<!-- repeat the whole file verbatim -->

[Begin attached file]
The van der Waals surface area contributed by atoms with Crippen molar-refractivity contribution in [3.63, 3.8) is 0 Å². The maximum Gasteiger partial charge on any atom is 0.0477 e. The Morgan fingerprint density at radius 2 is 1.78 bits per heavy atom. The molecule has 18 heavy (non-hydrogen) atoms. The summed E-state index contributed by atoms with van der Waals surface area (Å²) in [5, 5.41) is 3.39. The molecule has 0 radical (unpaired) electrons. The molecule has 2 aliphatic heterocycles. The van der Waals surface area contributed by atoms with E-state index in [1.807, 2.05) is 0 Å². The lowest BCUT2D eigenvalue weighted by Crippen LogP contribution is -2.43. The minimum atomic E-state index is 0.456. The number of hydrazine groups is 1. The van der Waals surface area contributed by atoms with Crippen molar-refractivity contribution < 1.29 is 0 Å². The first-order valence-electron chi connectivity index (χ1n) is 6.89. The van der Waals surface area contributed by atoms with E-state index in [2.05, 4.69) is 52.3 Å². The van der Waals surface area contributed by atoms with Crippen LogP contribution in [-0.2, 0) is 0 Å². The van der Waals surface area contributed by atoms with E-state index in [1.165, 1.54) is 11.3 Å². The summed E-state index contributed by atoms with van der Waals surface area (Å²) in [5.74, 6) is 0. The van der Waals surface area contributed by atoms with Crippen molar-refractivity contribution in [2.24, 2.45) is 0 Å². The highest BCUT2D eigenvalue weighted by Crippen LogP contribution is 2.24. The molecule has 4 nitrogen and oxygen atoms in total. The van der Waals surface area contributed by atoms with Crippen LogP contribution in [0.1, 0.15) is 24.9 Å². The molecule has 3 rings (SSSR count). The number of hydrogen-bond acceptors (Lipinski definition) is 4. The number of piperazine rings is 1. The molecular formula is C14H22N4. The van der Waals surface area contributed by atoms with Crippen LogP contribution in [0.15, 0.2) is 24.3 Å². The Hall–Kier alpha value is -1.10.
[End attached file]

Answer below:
The van der Waals surface area contributed by atoms with Crippen molar-refractivity contribution in [3.63, 3.8) is 0 Å². The maximum Gasteiger partial charge on any atom is 0.0477 e. The Morgan fingerprint density at radius 2 is 1.78 bits per heavy atom. The molecule has 18 heavy (non-hydrogen) atoms. The summed E-state index contributed by atoms with van der Waals surface area (Å²) in [5, 5.41) is 3.39. The molecule has 0 radical (unpaired) electrons. The molecule has 2 aliphatic heterocycles. The van der Waals surface area contributed by atoms with E-state index in [1.807, 2.05) is 0 Å². The lowest BCUT2D eigenvalue weighted by Crippen LogP contribution is -2.43. The minimum atomic E-state index is 0.456. The number of hydrazine groups is 1. The van der Waals surface area contributed by atoms with Crippen molar-refractivity contribution < 1.29 is 0 Å². The first-order valence-electron chi connectivity index (χ1n) is 6.89. The van der Waals surface area contributed by atoms with E-state index in [2.05, 4.69) is 52.3 Å². The van der Waals surface area contributed by atoms with Crippen LogP contribution in [-0.2, 0) is 0 Å². The van der Waals surface area contributed by atoms with E-state index in [1.165, 1.54) is 11.3 Å². The summed E-state index contributed by atoms with van der Waals surface area (Å²) in [5.74, 6) is 0. The van der Waals surface area contributed by atoms with Crippen molar-refractivity contribution in [2.24, 2.45) is 0 Å². The highest BCUT2D eigenvalue weighted by Crippen LogP contribution is 2.24. The molecule has 4 nitrogen and oxygen atoms in total. The van der Waals surface area contributed by atoms with Crippen LogP contribution in [0.1, 0.15) is 24.9 Å². The molecule has 3 rings (SSSR count). The number of hydrogen-bond acceptors (Lipinski definition) is 4. The number of piperazine rings is 1. The molecular formula is C14H22N4. The van der Waals surface area contributed by atoms with Crippen LogP contribution in [0.15, 0.2) is 24.3 Å². The Hall–Kier alpha value is -1.10.